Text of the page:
“Yes, do,” said the hen. So the duckling left the cottage, and soon found water on which it could swim and dive, but was avoided by all other animals, because of its ugly appearance. Autumn came, and the leaves in the forest turned to orange and gold. Then, as winter approached, the wind caught them as they fell and whirled them in the cold air. The clouds, heavy with hail and snow-flakes, hung low in the sky, and the raven stood on the ferns crying, “Croak, croak.” It made one shiver with cold to look at him. All this was very sad for the poor little duckling. One evening, just as the sun set amid radiant clouds, there came a large flock of beautiful birds out of the bushes. The duckling had never seen any like them before. They were swans, and they curved their graceful necks, while their soft plumage shown with dazzling whiteness. They uttered a singular cry, as they spread their glorious wings and flew away from those cold regions to warmer countries across the sea. As they mounted higher and higher in the air, the ugly little duckling felt quite a strange sensation as she watched them. She whirled himself in the water like a wheel, stretched out her neck towards them, and uttered a cry so strange that it frightened himself. Could she ever forget those beautiful, happy birds; and when at last they were out of his sight, she dived under the water, and rose again almost beside herself with excitement. She knew not the names of these birds, nor where they had flown, but she felt towards them as she had never felt for any other bird in the world. She was not envious of these beautiful creatures, but wished to be as lovely as they. Poor ugly creature, how gladly she would have lived even with the ducks had they only given her encouragement. The winter grew colder and colder; she was obliged to swim about on the water to keep it from freezing, but every night the space on which she swam became smaller and smaller. At length it froze so hard that the ice in the water crackled as she moved, and the duckling had to paddle with her legs as well as she could, to keep the space from closing up. She became exhausted at last, and lay still and helpless, frozen fast in the ice.
Early in the morning, a peasant, who was passing by, saw what had happened. He broke the ice in pieces with his wooden shoe, and carried the duckling home to his wife. The warmth revived the poor little creature; but when the children wanted to play with her, the duckling thought they would do her some harm; so she started up in terror, fluttered into the milk-pan, and splashed the milk about the room. Then the woman clapped her hands, which frightened her still more. She flew first into the butter-cask, then into the meal-tub, and out again. What a condition she was in! The woman screamed, and struck at her with the tongs; the children laughed and screamed, and tumbled over each other, in their efforts to catch her; but luckily she escaped. The door stood open; the poor creature could just manage to slip out among the bushes, and lie down quite exhausted in the newly fallen snow.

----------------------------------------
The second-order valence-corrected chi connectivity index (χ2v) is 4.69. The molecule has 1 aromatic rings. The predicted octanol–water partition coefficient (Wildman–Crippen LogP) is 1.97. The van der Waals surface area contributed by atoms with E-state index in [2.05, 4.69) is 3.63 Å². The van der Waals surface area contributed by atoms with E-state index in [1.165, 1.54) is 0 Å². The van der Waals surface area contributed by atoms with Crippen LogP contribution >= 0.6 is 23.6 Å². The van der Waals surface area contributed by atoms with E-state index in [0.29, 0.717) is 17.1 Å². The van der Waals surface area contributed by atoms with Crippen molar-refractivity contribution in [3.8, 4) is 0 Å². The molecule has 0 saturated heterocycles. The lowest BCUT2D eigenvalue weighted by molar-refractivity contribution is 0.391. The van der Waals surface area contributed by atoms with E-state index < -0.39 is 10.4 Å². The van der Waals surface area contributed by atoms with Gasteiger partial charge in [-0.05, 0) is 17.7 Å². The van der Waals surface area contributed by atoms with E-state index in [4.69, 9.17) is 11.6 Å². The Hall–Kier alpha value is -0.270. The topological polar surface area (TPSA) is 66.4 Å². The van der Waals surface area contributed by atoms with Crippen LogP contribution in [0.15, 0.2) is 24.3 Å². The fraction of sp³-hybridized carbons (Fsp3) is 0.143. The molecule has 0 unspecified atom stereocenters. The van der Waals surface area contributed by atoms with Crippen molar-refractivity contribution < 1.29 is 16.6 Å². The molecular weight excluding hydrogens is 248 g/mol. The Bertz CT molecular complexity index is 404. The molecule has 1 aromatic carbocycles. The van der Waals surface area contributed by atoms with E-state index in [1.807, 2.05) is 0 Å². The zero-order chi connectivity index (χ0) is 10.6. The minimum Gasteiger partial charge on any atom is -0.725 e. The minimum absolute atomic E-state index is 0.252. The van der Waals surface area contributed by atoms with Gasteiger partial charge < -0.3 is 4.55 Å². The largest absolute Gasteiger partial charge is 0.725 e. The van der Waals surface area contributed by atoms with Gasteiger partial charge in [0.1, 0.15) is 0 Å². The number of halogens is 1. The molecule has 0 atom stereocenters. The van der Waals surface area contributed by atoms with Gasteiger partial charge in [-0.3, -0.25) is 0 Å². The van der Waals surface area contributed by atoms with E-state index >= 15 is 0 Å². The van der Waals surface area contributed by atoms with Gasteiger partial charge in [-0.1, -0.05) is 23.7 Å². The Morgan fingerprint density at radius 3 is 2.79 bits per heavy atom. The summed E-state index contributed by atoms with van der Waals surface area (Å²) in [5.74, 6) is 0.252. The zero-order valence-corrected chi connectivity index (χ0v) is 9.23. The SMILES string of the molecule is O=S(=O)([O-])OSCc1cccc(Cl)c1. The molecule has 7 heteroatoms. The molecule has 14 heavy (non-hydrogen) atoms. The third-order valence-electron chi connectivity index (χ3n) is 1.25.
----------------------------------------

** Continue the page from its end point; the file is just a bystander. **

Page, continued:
It would be very sad, were I to relate all the misery and privations which the poor little duckling endured during the hard winter; but when it had passed, she found herself lying one morning in a moor, amongst the rushes. She felt the warm sun shining, and heard the lark singing, and saw that all around was beautiful spring. Then the young bird felt that her wings were strong, as she flapped them against her sides, and rose high into the air. They bore her onwards, until she found herself in a large garden, before she well knew how it had happened. The apple-trees were in full blossom, and the fragrant elders bent their long green branches down to the stream which wound round a smooth lawn. Everything looked beautiful, in the freshness of early spring. From a thicket close by came three beautiful white swans, rustling their feathers, and swimming lightly over the smooth water. The duckling remembered the lovely birds, and felt more strangely unhappy than ever.
“I will fly to those royal birds,” she exclaimed, “and they will kill me, because I am so ugly, and dare to approach them; but it does not matter: better be killed by them than pecked by the ducks, beaten by the hens, pushed about by the maiden who feeds the poultry, or starved with hunger in the winter.”
Then she flew to the water, and swam towards the beautiful swans. The moment they espied the stranger, they rushed to meet her with outstretched wings.
“Kill me,” said the poor bird; and she bent his head down to the surface of the water, and awaited death.
But what did she see in the clear stream below? Her own image; no longer a dark, gray bird, ugly and disagreeable to look at, but a graceful and beautiful swan. To be born in a duck’s nest, in a farmyard, is of no consequence to a bird, if it is hatched from a swan’s egg. She now felt glad at having suffered sorrow and trouble, because it enabled her to enjoy so much better all the pleasure and happiness around her; for the great swans swam round the new-comer, and stroked her neck with their beaks, as a welcome.
Into the garden presently came some little children, and threw bread and cake into the water.
“See,” cried the youngest, “there is a new one;” and the rest were delighted, and ran to their father and mother, dancing and clapping their hands, and shouting joyously, “There is another swan come; a new one has arrived.”
Then they threw more bread and cake into the water, and said, “The new one is the most beautiful of all; she is so young and pretty.” And the old swans bowed their heads before her.
Then she felt quite ashamed, and hid her head under her wing; for she did not know what to do, she was so happy, and yet not at all proud. She had been persecuted and despised for her ugliness, and now she heard them say she was the most beautiful of all the birds. Even the elder-tree bent down its bows into the water before her, and the sun shone warm and bright. Then she rustled her feathers, curved her slender neck, and cried joyfully, from the depths of her heart, “I never dreamed of such happiness as this, while I was an ugly duckling.”
- Amended from http://hca.gilead.org.il/ugly_duc.html